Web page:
A cosigner can help you get a personal loan you wouldn’t otherwise get on your own, but it may not be worth it if it complicates things between you and your family.
Last year, 76 percent of Americans were denied a personal loan. There are many reasons why they didn’t get financing. But in most cases, it’s because their credit score or income was too low for traditional banks.
A cosigner is a great way of getting around these restrictions when you have subprime credit, but it isn’t for everyone. Let’s look at what it means to ask someone to be a cosigner, so you can decide if it’s the right decision for you.
What is a Cosigner?
There’s a hint in its name.
A cosigner is someone who signs their name beside yours on a loan application and contract. In doing so, they allow the bank to review their credit and other financial information alongside yours.
It’s a way of boosting your creditworthiness, as you’ll be able to piggyback on their credit score. If they have good credit and a solid income, the bank is more likely to approve your application.
The caveat is that a cosigner agrees they’re responsible for the loan in case you can’t repay. If you default on any payments, they have to cough up the cash.
Choose Your Cosigner Carefully
The whole point of getting a cosigner is to leverage their good credit and income in your favor. It doesn’t make sense if your cosigner has bad credit or a low and irregular income.
You want your cosigner to be someone who is:
- Willing to help you out in a time of need, like a family member or close friend
- An experienced borrower with the credit and income that looks good on an application
How Should You Ask?
Choosing someone to be your cosigner isn’t an easy decision. It’s a big responsibility, and some people don’t want it — even if you turn to your closest family members for help.
You may not intend to default on a loan, but things happen. You have to understand the risk your family takes on by being your cosigner. Remember, money has the power to ruin relationships.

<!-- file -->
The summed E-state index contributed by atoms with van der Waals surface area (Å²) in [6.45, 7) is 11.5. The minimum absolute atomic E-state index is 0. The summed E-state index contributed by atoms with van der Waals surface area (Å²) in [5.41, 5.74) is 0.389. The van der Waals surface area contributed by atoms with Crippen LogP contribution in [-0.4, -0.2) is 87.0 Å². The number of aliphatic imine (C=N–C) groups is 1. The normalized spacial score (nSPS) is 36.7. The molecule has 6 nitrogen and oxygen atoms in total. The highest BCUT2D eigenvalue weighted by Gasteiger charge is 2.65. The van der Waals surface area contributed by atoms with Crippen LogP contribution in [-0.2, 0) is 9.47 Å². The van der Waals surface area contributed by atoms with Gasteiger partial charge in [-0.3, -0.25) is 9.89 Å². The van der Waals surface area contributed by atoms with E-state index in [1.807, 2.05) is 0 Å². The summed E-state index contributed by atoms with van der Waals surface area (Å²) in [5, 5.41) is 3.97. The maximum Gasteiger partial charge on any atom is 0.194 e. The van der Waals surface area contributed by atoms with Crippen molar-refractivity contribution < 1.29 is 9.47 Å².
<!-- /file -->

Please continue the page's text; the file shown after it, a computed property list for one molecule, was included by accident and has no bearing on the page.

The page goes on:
It may be a difficult conversation to have, but you can make it easier by being honest and organized when you speak with a loved one. Make sure you bring up the following points when you talk:
- Your plan to pay it all back on time, possibly in writing
- What you offer in collateral if you fail to meet your terms as a guarantee
What Do You Do if You Can’t Get a Cosigner?
Sometimes, a cosigner is simply not possible. Your family may not be in a better financial position than you. Or they may not be willing to risk their good credit on your personal loan.
Whatever it is that’s stopping you from getting a cosigner, don’t panic. There are other ways to get the money you need in an emergency.
There are financial institutions that extend personal lines of credit to people with subprime credit. The process of requesting an online personal line of credit may be a fast and simple process and if approved, you could draw the money into your account by the next business day.
It may also give you the chance to build your credit history and impact your credit score as you pay your bills on time. If you’re ready to see how you may impact your credit history, be sure to check out CreditFresh when shopping for an online personal line of credit.
But remember, your credit is a culmination of all your outstanding debts, so you’ll have to keep up with other bills to see your score improve across the board.
Is a Cosigner Right for You?
For some people, a cosigner is a perfect solution to bad credit when they need a loan. For others, it’s an impractical option. Everyone’s finances and family situation are different.
Weigh the pros and cons carefully to see how a cosigner fits into your finances. And remember, there are other options if you decide against it.